A GRATEFUL daughter nominated a Barnsley nurse and her colleagues for the Proud of Barnsley Hospital Hero award for the outstanding care her mum received.
In July, Julie Parkin’s mum Carmel underwent colostomy surgery and a cancer diagnosis following an emergency admission to Barnsley Hospital.
She was then introduced to stoma care nurse Jane Parker to support Carmel in her transition of adapting to living life with a stoma.
Julie said in her nomination: “Jane was friendly and compassionate from the start and we quickly learnt from friends and family that Jane’s reputation preceded her.
“Jane has consistently displayed empathy towards my mum and gave her the knowledge and confidence to understand her new regime whilst using humour to address any negativity or uncertainty displayed by us.
“Jane also advocated for my mum on more than one occasion during her stay in hospital ensuring my mum’s needs were prioritised and met when we were not present to support her.
“It is clear that Jane is part of a unique team and when we have had contact either by phone or face to face with any of the team including the ward clerk my mum is fondly welcomed by all and remembered.
“The emotional support has been outstanding and what is reassuring is that the individual is first rather than the diagnosis.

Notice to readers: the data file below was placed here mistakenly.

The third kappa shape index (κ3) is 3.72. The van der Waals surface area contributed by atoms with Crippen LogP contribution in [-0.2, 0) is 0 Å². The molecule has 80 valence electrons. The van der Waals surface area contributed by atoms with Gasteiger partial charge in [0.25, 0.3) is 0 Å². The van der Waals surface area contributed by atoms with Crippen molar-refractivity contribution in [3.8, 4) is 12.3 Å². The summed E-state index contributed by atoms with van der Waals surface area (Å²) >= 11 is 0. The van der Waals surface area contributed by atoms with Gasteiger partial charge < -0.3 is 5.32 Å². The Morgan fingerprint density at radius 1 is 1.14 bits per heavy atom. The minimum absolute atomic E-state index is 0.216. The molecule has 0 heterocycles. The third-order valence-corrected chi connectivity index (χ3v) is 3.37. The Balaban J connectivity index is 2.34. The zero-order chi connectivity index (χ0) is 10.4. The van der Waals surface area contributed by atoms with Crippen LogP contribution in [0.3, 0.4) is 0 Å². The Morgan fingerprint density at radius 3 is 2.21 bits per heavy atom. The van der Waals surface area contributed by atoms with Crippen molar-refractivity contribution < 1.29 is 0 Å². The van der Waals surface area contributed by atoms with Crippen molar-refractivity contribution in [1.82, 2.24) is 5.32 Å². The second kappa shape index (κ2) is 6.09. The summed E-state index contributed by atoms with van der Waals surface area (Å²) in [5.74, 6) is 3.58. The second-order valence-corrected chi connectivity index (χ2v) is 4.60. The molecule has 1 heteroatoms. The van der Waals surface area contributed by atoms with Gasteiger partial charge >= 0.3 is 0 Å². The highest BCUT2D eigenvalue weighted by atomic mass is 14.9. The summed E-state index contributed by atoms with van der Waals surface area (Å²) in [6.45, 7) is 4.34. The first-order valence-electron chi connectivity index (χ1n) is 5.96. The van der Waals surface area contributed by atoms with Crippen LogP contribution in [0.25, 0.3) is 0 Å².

“Also keeping us emotionally supported and informed, has enabled such a shocking life-changing event to be less fearful even though we have challenges ahead.”
Jane and the stoma care team are finalists in the Hospital Hero category of the awards and Jane said: “We look after lots of patients in Barnsley babies, children and adults who come into the hospital with bowel problems particularly bowel surgery.
“We are called to see the patients to look after them and support them through a really terrible time because the surgery that they undergo is life-changing.
“I was asked to see a wonderful lady called Carmel who had had surgery and it was an emergency surgery which is always much worse because they have not been prepared to have this surgery so when I met Carmel on the ward she was obviously upset having a stoma is life-changing and learning to live with a stoma and a diagnosis can be really difficult not just for Carmel but for her family and particularly Julie her daughter.
“So we spend lots of time with family, we go on the ward every day to support to patient, to talk them through how they’re feeling from a psychological point of view, a physical point of view and get them up and going so we can get them home because that’s where they need to be to recover.”
Jane says that the favourite part of her job is the privilege of looking after people who are going through such a difficult time and being allowed to sit with them, chat with them, get to know them and get them better and back home.
“It is a job that is a privilege to do because these people come in so scared and go out, probably not full of confidence, but confident in doing the stoma care and knowing that they can come back to see us.
“We have a stoma clinic where they can come back and we provide counselling, stoma care and just support for the patient.
“Carmel still comes back to see us so it is an ongoing service.
“Patients come back to see us time and time again, not just for stoma care but for support.
“It’s not just a job, it’s a profession and it’s what we love to do.”